Finally, she approached the virtue police and they arrested the young man and his friends when they were about to force the girl to accompany them to yet another farm house to gang rape her.

 Courtesy: http://www.emirates247.com

Tuesday, 9 October 2012

Text Of President Goodluck Jonathan’s National Broadcast On Flooding




Fellow Nigerians,
1. Over the past few weeks, unprecedented floods have ravaged many parts of our country, rendering tens of thousands of fellow Nigerians homeless, and causing massive destruction of property, farmlands, and infrastructure across the country.
2. I wish to express our deep commiseration with all those who have lost loved ones; those who have lost their property; as well as all the affected communities and institutions.
3. It is sad that this global phenomenon of devastating floods has come to Nigeria at this time.
4. I want to reassure all Nigerians that the Federal Government is prepared to do everything possible to mitigate the impact of this natural disaster.
5. I had earlier set up a Presidential Technical Committee to visit all affected areas with a view to properly assessing the impact of the floods.  The Committee has since submitted an interim Report.
6. The Report, which contained a number of recommendations, was presented to key stakeholders including the leadership of the National Assembly and Governors of the affected States.
7. The Technical Committee will continue to go round the country while the Vice President and I will also visit some of the affected communities. When we receive the Committee’s final Report, the Federal Government will further initiate medium and long-term measures to check future flood disasters.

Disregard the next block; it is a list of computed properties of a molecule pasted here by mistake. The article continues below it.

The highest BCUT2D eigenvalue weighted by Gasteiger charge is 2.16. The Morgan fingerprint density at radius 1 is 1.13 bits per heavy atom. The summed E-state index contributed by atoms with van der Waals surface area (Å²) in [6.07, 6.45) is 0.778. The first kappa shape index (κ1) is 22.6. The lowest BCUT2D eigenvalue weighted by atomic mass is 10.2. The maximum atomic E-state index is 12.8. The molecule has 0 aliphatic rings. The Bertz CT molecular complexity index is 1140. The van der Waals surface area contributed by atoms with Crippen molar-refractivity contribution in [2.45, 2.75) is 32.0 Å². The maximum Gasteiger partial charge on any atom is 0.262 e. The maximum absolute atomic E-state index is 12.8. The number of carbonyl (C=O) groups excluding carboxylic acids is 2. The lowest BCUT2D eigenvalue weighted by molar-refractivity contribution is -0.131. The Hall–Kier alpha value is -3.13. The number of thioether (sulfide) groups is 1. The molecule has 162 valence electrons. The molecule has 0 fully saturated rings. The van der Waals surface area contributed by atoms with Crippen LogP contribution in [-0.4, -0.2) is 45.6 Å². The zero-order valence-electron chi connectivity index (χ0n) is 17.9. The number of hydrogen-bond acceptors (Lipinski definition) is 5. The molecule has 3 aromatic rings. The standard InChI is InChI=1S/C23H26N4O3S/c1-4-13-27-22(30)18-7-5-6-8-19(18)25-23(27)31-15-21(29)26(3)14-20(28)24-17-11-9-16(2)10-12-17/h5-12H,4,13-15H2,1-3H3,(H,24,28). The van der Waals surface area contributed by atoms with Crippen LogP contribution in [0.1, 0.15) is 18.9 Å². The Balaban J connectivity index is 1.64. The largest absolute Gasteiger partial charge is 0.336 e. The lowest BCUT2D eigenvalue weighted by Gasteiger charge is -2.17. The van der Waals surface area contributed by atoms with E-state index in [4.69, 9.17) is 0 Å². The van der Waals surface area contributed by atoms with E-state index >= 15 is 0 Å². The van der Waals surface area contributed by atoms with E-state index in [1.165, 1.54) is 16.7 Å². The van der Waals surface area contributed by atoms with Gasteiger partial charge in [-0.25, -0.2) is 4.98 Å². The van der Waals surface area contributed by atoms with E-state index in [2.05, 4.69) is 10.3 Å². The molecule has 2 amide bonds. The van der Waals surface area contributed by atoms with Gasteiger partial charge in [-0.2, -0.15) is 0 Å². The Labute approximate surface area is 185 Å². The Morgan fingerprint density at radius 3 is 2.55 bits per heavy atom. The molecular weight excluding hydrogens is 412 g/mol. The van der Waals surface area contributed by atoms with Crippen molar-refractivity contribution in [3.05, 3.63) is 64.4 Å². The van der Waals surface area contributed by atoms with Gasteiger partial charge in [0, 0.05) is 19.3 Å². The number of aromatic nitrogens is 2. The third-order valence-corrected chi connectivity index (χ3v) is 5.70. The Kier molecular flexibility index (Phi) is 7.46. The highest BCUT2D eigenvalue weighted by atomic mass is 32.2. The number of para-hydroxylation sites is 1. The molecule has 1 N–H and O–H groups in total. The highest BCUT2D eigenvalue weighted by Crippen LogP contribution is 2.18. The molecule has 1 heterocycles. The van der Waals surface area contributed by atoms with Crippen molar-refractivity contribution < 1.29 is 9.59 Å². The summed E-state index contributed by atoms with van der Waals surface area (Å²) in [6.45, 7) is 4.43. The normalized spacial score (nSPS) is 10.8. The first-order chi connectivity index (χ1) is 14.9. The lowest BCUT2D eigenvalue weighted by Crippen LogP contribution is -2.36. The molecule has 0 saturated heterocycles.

8. In the meantime, relevant government agencies have intervened to provide relief to the affected persons in collaboration with the State governments.
9. The National Emergency Management Agency (NEMA) has so far spent N1.314 billion to provide immediate relief materials.  The Ministry of Works has spent N556 million on the repair of collapsed bridges and the construction of bye-passes; while the Ministry of Environment has spent N95 million on sundry relief measures.
10. In addition to this, the Federal Government has decided on a number of measures to further ameliorate the situation.  These include the immediate provision of a total of N17.6 billion in direct financial assistance to the affected States and some Federal Government Agencies responsible for disaster management. The States will receive a total of N13.3 billion while the Federal Agencies will receive N4.3 billion.
11. Based on the present assessment, the States have been categorized into four groups: A to D.